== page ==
Hand Morgan & Owen Employment Bulletin – October 2018

Hand Morgan & Owen Employment Bulletin – October 2018

 

EMPLOYMENT TRIBUNAL STATISTICS

The Ministry of Justice has published statistics for the Employment Tribunal for the period April to June 2018.   The following figures give a clear indication of the impact of the abolition of the Tribunal fee regime in July 2017;

  • The number of single claims lodged for that period increased by 165% compared to the same quarter last year
  • The number of single claims outstanding (i.e. that the Tribunal had not yet been able to deal with) rose by 130% compared with the same quarter last year (it is understood that the H M Courts & Tribunal Service is recruiting more Judges to deal with this backlog)
  • There have been 12,400 fee refund payments since the scheme was set up to deal with the refund of the illegal Tribunal fees.  These total just over £10,000,000

PARENTAL BEREAVEMENT (LEAVE AND PAY) ACT 2018

This legislation has received Royal assent.  It provides employed parents a right to two weeks leave if they lose a child under the age of 18 or suffer a stillbirth from 24 weeks of pregnancy.

The Act is expected to come into force in 2020 and an accompanying set of regulations are anticipated to set out the details.

ACAS GUIDANCE ON EMPLOYMENT REFERENCES

At a time when there is a growing reluctance by employers to provide anything other than a basic factual reference for departing employees, ACAS have set out guidance on the position with regards to employment references.

The guidance can be found on the following link http://www.acas.org.uk/index.aspx?articleid=5072

and includes helpful information such as;

  • What an employment reference is and whether it has to be provided
  • What an employment reference can include
  • Whether an employer can give a bad reference
  • How to resolve problems with references

DISCRIMINATION AND CAKES

The Supreme Court recently considered whether it was directly discriminatory for a Christian bakery to refuse to bake a cake containing a message supportive of gay marriage.

In the case of Lee v Ashers Bakery Company Limited and Others,  Ashers Baker were a family-owned business, owned by Christians with particular beliefs concerning marriage and sexual expression. They were asked to bake a cake with a photo of Bert and Ernie from Sesame Street and the wording ‘Support Gay Marriage’. They declined to do so because of their religious beliefs.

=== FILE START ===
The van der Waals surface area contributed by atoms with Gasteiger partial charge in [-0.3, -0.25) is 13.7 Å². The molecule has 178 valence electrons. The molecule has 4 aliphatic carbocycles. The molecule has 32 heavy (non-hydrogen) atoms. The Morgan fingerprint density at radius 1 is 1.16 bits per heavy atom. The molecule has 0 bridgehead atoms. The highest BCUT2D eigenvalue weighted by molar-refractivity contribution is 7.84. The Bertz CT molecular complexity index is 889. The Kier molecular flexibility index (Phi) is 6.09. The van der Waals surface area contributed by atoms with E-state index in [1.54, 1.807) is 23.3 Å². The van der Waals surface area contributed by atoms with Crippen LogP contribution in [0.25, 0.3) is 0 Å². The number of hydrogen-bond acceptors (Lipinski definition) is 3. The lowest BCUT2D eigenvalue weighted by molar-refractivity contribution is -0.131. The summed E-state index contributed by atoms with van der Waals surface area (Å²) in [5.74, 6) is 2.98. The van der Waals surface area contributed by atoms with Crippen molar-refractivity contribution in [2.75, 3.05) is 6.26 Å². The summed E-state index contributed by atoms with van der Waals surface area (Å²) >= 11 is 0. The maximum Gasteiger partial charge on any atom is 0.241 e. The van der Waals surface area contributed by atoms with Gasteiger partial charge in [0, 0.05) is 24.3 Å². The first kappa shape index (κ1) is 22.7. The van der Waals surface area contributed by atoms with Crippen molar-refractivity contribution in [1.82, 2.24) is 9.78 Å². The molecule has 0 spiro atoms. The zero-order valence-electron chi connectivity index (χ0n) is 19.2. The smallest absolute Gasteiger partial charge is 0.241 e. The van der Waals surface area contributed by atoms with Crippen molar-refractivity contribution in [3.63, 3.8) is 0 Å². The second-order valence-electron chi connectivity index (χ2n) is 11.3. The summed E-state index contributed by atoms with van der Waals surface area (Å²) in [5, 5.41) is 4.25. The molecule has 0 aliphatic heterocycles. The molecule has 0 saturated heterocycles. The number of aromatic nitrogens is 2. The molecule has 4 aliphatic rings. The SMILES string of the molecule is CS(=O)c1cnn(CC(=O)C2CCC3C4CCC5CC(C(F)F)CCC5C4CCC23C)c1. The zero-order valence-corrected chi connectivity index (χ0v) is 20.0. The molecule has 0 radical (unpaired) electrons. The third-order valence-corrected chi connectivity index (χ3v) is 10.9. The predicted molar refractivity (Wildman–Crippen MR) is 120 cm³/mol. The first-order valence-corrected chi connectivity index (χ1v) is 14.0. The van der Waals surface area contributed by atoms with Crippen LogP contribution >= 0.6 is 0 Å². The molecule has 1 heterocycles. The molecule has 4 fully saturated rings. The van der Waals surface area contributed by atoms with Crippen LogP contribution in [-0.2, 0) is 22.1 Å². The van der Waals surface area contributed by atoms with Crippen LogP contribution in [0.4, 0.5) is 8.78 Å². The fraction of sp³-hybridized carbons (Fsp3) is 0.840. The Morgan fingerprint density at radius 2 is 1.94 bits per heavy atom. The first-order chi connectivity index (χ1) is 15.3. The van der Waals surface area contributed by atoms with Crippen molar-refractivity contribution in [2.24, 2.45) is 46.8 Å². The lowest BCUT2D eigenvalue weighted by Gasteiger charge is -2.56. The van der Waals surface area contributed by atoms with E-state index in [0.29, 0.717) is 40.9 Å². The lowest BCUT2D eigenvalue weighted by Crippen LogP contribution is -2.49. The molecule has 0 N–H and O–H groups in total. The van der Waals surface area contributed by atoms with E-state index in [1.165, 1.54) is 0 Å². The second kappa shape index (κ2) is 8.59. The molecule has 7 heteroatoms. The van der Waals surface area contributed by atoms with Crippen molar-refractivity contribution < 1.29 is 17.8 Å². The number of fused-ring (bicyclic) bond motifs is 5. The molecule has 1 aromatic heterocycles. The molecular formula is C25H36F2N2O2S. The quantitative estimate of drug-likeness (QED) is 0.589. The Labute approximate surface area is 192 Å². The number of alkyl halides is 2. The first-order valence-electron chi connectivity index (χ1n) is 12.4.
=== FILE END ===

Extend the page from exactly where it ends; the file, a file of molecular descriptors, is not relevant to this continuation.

The Supreme Court overturned a decision of the Northern Irish Court of Appeal and stated that the refusal was not directly discriminatory on the grounds of sexual orientation and political belief but because of the political message that the cake sought to relay.  The Court referred to Articles 9 and 10 of the European Convention on Human Rights (Rights of Freedom of Thought, Conscience and Religion and the Right to Freedom of Expression) and stated that those rights included an entitlement not to be forced to express a political opinion in which they did not believe. Accordingly, it was not appropriate to place an obligation on the bakers to supply a cake iced with a message with which they profoundly disagreed.

ON CALL SLEEPING IN: NATIONAL MINIMUM WAGE

In the case of Mencap v Tomlinson-Blake the Court of Appeal considered the issue of a carer who sleeps at a client’s home and whether they are technically on call whilst asleep and accordingly entitled to the minimum wage.

The Court decided they were not.  Underhill LJ forming the view that workers sleeping in under this arrangement would only be entitled to have sleeping hours counted for minimum wage purposes where they are, and are required to be, awake for the purposes of performing some form of specific activity.

26 October 2018

If you would like to read other articles, fact sheets and bulletins on Employment Law go to our Employment page and our News page.

For advice and assistance in respect of Employment matters contact Nigel Pepper, Consultant or Patrick Nelson, Associate on 01785 211411.

Disclaimer

The contents of this article are for the purpose of general awareness only.  They do not purport to constitute legal or professional advice.  The law may have changed since this article was published.  Readers should not act on the basis of the information included and should take appropriate professional advice upon their own particular circumstances.

 

 

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